There is a unique rush that a lot of us seem to demand on a constant basis. To attain that rush, some of us become adrenaline junkies and take to jumping out of planes or climbing the highest mountains. Others–less willing to part with our limbs and bones in the real world–search for this rush by playing competitive videogames in the comfort of the virtual world. For those not motivated by heroic achievements or leaderboard domination, they seek their excitement from fear; that sweet, bone-chilling tingle that runs down your spine, making every hair on your body stand on end.
In the old days, movies were considered the most interactive medium. Today we have videogames that immerse you into terrifying worlds where demons, monsters, and everything paranormal are out to scare the living heck out of you. Layers of Fear is one such game, but with such an over-saturated market of jump-scare videogames, how does it fair? Well, put on your crucifixes and turn on your pocket lamps, we are diving in head-first into this paranormal spook fest.
Layers of Fear will fill the void in every P.T lover’s soul. It is your basic first person, walking simulator: you move, you look around, and you interact with things on-screen. There are some puzzles but they are kept to a minimum, with the most complex deeds having you search for a missing key or solve a simple lock combination. Complicated game it is not. The lore of the game is revealed by reading scriptures and texts, and though old-school in their approach, they are adequate in allowing you to sink your teeth into the dark truth behind your journey.
Unlike most games of it’s genre, Layers of Fear does not rely on you finding specific pages or items in a certain allocated time before you get hunted and killed. Instead, it feels more like a haunted house simulator where you walk around, get spooked by some very effective jump scares, writing on walls, misleading clues, and an abundance of out of place items that are meant to mess with you. These elements all provide psychological disorder, and it works. I think the best way to describe the game is it’s basically Gone Home without the plot twist. Early on some clues will make you giggle, but the facts will slowly start to unravel and soon enough you will discover that something very wrong had happened.
Layers of Fear, though having spent a long time on Steam’s Early Access, has had a lot of time to iron its kinks and is nothing short of stunning visually, even when compared to AAA games. That said, don’t underestimate its performance just because it is categorized as an indie game. Even on decent gaming setups it will stutter and lag when played on higher resolutions, and the framerate on consoles takes a huge blow. Not perfect from a technical perspective, but the experience is not hindered as a result.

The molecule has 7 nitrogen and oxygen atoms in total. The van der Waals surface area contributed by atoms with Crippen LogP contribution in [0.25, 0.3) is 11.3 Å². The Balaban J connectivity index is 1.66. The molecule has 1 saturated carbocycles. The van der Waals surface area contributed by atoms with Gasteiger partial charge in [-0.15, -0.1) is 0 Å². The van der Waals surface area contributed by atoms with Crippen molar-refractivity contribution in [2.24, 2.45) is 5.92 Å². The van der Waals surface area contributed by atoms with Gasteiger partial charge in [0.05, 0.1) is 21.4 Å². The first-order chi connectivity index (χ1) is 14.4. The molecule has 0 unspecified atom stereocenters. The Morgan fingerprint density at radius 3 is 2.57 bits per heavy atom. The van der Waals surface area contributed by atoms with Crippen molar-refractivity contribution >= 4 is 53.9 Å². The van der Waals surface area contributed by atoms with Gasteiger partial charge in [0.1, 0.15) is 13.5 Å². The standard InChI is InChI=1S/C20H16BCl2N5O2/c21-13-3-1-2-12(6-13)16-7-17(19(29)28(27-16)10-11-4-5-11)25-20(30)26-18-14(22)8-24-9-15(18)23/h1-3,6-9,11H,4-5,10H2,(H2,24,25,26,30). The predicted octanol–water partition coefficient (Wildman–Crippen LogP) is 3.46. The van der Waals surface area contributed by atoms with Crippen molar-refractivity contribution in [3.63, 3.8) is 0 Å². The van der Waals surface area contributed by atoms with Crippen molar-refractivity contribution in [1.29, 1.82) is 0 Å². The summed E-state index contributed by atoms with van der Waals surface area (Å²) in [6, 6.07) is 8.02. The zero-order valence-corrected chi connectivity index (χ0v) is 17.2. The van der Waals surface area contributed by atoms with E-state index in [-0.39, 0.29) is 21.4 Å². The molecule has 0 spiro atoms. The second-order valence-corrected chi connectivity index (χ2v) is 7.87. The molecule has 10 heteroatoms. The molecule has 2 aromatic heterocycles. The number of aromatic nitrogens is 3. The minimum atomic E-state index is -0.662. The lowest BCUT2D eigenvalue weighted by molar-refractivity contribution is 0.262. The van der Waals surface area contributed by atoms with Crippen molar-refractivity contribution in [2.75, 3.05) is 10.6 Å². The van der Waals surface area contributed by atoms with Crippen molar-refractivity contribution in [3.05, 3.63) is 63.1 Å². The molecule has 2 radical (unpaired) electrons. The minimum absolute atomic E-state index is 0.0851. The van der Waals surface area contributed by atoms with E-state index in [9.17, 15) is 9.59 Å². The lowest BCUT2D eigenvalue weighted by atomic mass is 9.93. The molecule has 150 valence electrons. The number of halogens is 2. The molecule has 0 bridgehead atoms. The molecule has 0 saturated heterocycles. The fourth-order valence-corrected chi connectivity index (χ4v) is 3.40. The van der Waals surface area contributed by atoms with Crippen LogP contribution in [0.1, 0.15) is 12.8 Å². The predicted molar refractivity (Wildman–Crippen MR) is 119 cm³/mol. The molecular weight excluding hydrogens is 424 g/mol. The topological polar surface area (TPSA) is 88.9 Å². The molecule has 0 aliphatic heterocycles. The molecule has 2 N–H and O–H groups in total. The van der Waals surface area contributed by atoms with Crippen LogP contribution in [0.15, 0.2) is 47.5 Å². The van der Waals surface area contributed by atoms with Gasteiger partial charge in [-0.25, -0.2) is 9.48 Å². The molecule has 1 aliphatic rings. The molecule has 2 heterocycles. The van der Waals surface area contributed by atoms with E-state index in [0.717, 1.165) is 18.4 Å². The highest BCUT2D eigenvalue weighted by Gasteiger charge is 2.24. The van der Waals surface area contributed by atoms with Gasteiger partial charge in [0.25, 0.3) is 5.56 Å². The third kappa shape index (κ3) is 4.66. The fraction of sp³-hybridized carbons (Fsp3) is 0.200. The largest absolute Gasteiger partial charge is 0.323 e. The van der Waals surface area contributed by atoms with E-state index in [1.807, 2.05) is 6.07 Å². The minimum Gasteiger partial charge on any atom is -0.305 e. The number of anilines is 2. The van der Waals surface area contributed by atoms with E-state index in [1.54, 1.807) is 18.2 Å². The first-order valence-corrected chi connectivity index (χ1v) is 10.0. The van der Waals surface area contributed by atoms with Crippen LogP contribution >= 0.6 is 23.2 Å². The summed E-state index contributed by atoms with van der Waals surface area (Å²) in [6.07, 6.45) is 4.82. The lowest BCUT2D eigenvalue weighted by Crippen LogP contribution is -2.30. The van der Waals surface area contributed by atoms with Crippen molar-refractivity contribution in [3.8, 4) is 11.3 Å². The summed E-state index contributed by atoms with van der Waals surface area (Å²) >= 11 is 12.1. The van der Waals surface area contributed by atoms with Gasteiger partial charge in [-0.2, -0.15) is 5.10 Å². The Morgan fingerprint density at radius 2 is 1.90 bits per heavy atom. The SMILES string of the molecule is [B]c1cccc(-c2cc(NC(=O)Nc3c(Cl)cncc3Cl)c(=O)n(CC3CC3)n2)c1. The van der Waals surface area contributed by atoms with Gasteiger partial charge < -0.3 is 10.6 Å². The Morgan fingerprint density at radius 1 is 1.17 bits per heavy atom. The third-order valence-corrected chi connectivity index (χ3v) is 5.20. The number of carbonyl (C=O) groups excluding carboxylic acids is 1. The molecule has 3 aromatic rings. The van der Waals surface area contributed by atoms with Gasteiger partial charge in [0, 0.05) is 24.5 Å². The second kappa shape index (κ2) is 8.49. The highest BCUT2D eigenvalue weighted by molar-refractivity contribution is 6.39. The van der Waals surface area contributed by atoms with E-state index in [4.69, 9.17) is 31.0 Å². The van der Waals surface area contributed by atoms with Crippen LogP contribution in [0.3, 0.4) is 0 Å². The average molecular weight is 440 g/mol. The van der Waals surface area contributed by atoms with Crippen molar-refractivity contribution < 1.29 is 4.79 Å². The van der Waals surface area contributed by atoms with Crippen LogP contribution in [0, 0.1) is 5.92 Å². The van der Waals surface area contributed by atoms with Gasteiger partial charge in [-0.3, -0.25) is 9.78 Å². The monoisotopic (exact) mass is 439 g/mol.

Layers of Fear is also not about making you sweat for your life by skills or deduction, further differentiating it from games in its genre. It is more about immersing you in a dark place with no clue of who you are, what you are, what you need to do or what had happened that lead you there. In fact, all you know is that you are a painter who need to finish a painting and bit by bit you will uncover the secret to your identity though letters and pictures scattered around the house. Being that this is a horror game, you should not be surprised when dementia starts knocking at your door and your whole fabric of reality crashing all around. Your painting must be finished by any means possible, and I mean any means.
The game constantly instills in you a sense of threat against all your better judgement. Though I was armed with the knowledge that I was in the comfort of my own home, playing the game on my own TV, very few games had me at the edge of my seat, toes curling every time a detail in this sad and twisted story is unraveled.
There may be no real challenge, no new mechanics introduced, and no memorable story but what Layer of Fear does offer is an immersive and engrossing experience that will reach down to your most primal and basic fears. When a game makes you feel like there is something sinister around the corner of your eye, you know it accomplished something that has proven to be rare these days.
All praise aside, the mood and experience that the game offers you are both its greatest achievement and its major downfall. With no actual challenge or threat to your progress, there is little for you to revisit it, and with an almost scripted path, Layers of Fear becomes a one-trick-pony that will probably not appeal to gamers looking to invest their time for longer than a few hours. Final disclaimer: If you are looking for a decent experience drenched in the tense and the macabre, then you need look no further. If, however, you like horror infused with action, or at the least an element of challenge, then either play this game with my notes in mind, and enjoy it for what it is, or skip it in its entirety, but don’t hate on it for what it never intended to offer.
Layers of Fear is available on PC (reviewed), PS4, and Xbox One. A review code was made available to us via Aspyr Media.